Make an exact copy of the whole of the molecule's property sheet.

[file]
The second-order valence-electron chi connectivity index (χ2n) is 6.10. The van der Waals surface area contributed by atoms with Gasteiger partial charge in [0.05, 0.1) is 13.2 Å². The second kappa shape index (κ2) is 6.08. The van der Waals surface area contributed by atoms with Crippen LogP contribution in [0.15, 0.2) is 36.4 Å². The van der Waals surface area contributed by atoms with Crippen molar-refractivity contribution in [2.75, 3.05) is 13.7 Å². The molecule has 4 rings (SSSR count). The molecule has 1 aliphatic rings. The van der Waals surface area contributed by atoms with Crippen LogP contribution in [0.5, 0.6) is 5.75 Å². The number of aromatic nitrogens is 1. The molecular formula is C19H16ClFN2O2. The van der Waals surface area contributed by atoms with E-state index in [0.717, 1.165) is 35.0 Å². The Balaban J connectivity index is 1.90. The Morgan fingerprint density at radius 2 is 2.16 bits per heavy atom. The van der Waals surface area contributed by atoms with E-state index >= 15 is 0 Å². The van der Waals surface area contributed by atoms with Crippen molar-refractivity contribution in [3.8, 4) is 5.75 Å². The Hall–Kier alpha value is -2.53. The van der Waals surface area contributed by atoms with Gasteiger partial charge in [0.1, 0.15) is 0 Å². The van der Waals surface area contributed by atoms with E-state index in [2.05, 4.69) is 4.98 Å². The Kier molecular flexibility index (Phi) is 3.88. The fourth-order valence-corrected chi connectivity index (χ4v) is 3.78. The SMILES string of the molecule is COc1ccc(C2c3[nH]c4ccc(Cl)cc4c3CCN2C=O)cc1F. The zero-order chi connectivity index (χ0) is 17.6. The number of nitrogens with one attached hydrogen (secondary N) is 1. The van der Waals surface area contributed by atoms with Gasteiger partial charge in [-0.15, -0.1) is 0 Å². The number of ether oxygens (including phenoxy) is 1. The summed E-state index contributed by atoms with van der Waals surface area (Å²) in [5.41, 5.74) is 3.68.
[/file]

The second-order valence-electron chi connectivity index (χ2n) is 6.10. The van der Waals surface area contributed by atoms with Gasteiger partial charge in [0.05, 0.1) is 13.2 Å². The second kappa shape index (κ2) is 6.08. The van der Waals surface area contributed by atoms with Crippen LogP contribution in [0.15, 0.2) is 36.4 Å². The van der Waals surface area contributed by atoms with Crippen molar-refractivity contribution in [2.75, 3.05) is 13.7 Å². The molecule has 4 rings (SSSR count). The molecule has 1 aliphatic rings. The van der Waals surface area contributed by atoms with Crippen LogP contribution in [0.5, 0.6) is 5.75 Å². The number of aromatic nitrogens is 1. The molecular formula is C19H16ClFN2O2. The van der Waals surface area contributed by atoms with E-state index in [0.717, 1.165) is 35.0 Å². The Balaban J connectivity index is 1.90. The Morgan fingerprint density at radius 2 is 2.16 bits per heavy atom. The van der Waals surface area contributed by atoms with E-state index >= 15 is 0 Å². The van der Waals surface area contributed by atoms with Crippen molar-refractivity contribution in [3.8, 4) is 5.75 Å². The Hall–Kier alpha value is -2.53. The van der Waals surface area contributed by atoms with Gasteiger partial charge in [0.1, 0.15) is 0 Å². The van der Waals surface area contributed by atoms with E-state index in [2.05, 4.69) is 4.98 Å². The Kier molecular flexibility index (Phi) is 3.88. The fourth-order valence-corrected chi connectivity index (χ4v) is 3.78. The SMILES string of the molecule is COc1ccc(C2c3[nH]c4ccc(Cl)cc4c3CCN2C=O)cc1F. The zero-order chi connectivity index (χ0) is 17.6. The number of nitrogens with one attached hydrogen (secondary N) is 1. The van der Waals surface area contributed by atoms with Gasteiger partial charge in [-0.15, -0.1) is 0 Å². The number of ether oxygens (including phenoxy) is 1. The summed E-state index contributed by atoms with van der Waals surface area (Å²) in [5.41, 5.74) is 3.68.